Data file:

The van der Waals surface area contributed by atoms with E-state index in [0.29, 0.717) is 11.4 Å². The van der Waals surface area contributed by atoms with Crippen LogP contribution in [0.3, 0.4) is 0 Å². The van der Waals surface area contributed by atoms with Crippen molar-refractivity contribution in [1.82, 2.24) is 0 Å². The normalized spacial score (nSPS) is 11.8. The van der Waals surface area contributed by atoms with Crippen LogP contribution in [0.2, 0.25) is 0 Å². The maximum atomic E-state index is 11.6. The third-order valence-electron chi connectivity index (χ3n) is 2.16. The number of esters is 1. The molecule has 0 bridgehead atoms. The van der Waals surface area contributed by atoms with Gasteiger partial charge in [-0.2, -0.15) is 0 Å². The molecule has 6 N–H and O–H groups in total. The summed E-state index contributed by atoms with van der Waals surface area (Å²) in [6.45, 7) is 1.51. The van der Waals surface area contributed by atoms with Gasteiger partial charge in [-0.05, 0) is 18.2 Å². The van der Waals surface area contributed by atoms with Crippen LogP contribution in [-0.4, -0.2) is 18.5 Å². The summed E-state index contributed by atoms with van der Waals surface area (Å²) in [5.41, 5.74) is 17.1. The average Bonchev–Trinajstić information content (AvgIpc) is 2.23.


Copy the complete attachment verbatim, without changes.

The van der Waals surface area contributed by atoms with E-state index in [0.29, 0.717) is 11.4 Å². The van der Waals surface area contributed by atoms with Crippen LogP contribution in [0.3, 0.4) is 0 Å². The van der Waals surface area contributed by atoms with Crippen molar-refractivity contribution in [1.82, 2.24) is 0 Å². The normalized spacial score (nSPS) is 11.8. The van der Waals surface area contributed by atoms with Crippen LogP contribution in [0.2, 0.25) is 0 Å². The maximum atomic E-state index is 11.6. The third-order valence-electron chi connectivity index (χ3n) is 2.16. The number of esters is 1. The molecule has 0 bridgehead atoms. The van der Waals surface area contributed by atoms with Gasteiger partial charge in [-0.2, -0.15) is 0 Å². The molecule has 6 N–H and O–H groups in total. The summed E-state index contributed by atoms with van der Waals surface area (Å²) in [6.45, 7) is 1.51. The van der Waals surface area contributed by atoms with Gasteiger partial charge in [-0.05, 0) is 18.2 Å². The van der Waals surface area contributed by atoms with Crippen LogP contribution in [-0.4, -0.2) is 18.5 Å². The summed E-state index contributed by atoms with van der Waals surface area (Å²) in [5.41, 5.74) is 17.1. The average Bonchev–Trinajstić information content (AvgIpc) is 2.23.